“We met with a team of professors, kind of a roundtable discussion, and put together a scope of work of things that we were looking for as a startup, a small company, a small business,” Kornegay said.

He added the company realized it wanted to provide projects for the students to work on and give them “real-industry experience. They’re helping us accomplish a lot of things we want to do right now that we (Glean) don’t have time to do.”

Impacting students

Nicole Peters

Nicole Peters

ECU senior Nicole Peters will graduate with a degree in business administration with a marketing concentration this spring. She participated in the fall 2017 projects, as well as this spring’s Glean project, which focused on research and branding. Her team looked at ways Glean could bring an unboxing experience to its product delivery process. She said she appreciated the opportunity of working directly with the client, and, like Kornegay, she sees the value of participating in this project with Glean.

“Since they are such a new company, you (the student) are learning the whole process with them, how to utilize what you’re learning in your classes,” Peters said.

Senior Garrett Hinton of Fayetteville also was part of a student team that worked with Glean this spring. His team focused on packaging analysis and wanted to know what the consumer response was to Glean’s current packaging. Their deliverable showed Glean the consumer would like to see the actual vegetable – sweet potato, beet and pumpkin – as opposed to clip art or no art on its packaging.

Garrett Hinton

Garrett Hinton

“This (experience) means something because I’m helping a client on top of receiving a grade,” Hinton said. “It was gratifying. Not many other students can say they’re pitching ideas to a company.”

Glean also has turned to the Small Business Institute, which is part of the College’s Miller School of Entrepreneurship. Miller School director Mike Harris said both COB and College of Engineering and Technology students spent 500 hours to deliver Glean strategic and implementation plans that included analysis, objectives and issues regarding retail and budgets.

Dr. Christine Kowalczyk, associate professor in COB’s Department of Marketing and Supply Chain Management, highlighted the importance of this relationship for the college and students. “Our relationship with Glean is perfectly aligned with the mission of ECU. We offered unique hands-on learning projects that are preparing our students to become future business leaders. The project experience has resulted in job and internship opportunities with Glean. We look forward to continuing our support of Glean and innovating the learning opportunities for our students.”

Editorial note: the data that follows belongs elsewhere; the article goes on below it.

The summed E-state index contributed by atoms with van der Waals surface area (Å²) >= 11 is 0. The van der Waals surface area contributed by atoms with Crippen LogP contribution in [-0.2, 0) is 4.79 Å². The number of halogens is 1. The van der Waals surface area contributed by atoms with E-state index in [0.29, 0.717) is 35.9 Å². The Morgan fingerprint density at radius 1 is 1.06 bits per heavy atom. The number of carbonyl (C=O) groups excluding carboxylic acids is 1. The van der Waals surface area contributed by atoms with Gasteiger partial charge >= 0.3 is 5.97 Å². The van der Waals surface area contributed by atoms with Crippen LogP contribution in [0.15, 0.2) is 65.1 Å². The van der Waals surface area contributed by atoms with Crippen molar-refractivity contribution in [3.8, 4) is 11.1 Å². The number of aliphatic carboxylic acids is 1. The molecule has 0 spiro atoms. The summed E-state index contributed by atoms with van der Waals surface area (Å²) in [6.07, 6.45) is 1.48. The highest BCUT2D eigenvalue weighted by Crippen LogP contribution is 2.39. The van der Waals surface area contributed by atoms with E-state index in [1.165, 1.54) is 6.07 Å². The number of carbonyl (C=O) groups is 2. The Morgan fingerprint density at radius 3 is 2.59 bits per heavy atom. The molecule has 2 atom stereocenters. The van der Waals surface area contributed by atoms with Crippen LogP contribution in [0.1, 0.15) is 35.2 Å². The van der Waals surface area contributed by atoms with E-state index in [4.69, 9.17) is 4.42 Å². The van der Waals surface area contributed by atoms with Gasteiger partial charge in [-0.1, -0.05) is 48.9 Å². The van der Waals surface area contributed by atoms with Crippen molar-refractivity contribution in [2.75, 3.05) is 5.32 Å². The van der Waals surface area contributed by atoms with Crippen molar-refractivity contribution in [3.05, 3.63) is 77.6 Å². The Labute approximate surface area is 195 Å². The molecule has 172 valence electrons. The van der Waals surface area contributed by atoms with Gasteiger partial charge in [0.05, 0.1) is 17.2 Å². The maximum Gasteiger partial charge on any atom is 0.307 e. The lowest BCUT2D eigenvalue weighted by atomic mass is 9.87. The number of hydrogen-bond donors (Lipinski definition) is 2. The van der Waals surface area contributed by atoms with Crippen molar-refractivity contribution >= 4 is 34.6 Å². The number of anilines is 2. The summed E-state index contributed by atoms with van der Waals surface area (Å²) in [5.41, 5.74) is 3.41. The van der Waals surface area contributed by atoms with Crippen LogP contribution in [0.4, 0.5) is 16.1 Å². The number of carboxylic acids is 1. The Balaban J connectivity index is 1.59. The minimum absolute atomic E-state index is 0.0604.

What’s next

Hearn and Kornegay said that Glean plans to continue its relationship with ECU and COB. They see ECU as an innovator that can help other small businesses in the area.

“The professors and academia stand out among the universities that we’ve become familiar with in North Carolina and it’s right in our backyard,” said Hearn. “Any small business who is able to lean on the professors and students will gain something valuable from it.”

Glean’s Laura Hearn, left, and Will Kornegay, right, listen to students present ideas on how to package Glean products.

Glean’s Laura Hearn, left, and Will Kornegay, right, listen to students present ideas on how to package Glean products.

 

-by Michael Rudd, University Communications

Commencement week to feature Grad Bash, fireworks

East Carolina University’s Spring Commencement Ceremony will be held at 7 p.m. Friday, May 4 in Dowdy-Ficklen Stadium and will be capped off with a celebratory display of fireworks.

The keynote speaker will be Linda McMahon, head of the U.S. Small Business Administration and ECU alumna.

The spring ceremony will commemorate the accomplishments of 5,479 graduates who have completed their degrees or will do so this summer, including 3,989 undergraduate, 1,236 graduate and 254 doctoral degrees.

New this year is Grad Bash 2K18: ARRRGH You Ready! — a festival-style celebration for graduates and their families from 6-9 p.m. on Thursday, May 3 at Five Points Plaza in downtown Greenville.

“This will be a commencement week unlike any other in ECU’s 110-year history,” said Chancellor Cecil Staton. “We look forward to recognizing and applauding the hard work and accomplishments of our graduates, and we can’t wait to see where they will go from here. As they embark on the next leg of their journey, they are prepared both to fulfill their own dreams and to have a positive impact on the world and in their communities.”

Many of ECU’s colleges, schools and departments will hold unit recognition ceremonies during commencement weekend. A complete listing can be found at https://commencement.ecu.edu/.

Commencement is an outdoor ceremony and will be held rain or shine. In the unexpected event of severe weather, the university ceremony will be postponed until Saturday, May 5 at 9 a.m. Any changes to the ceremony will be communicated via ECU Alert and the ECU website (www.ecu.edu).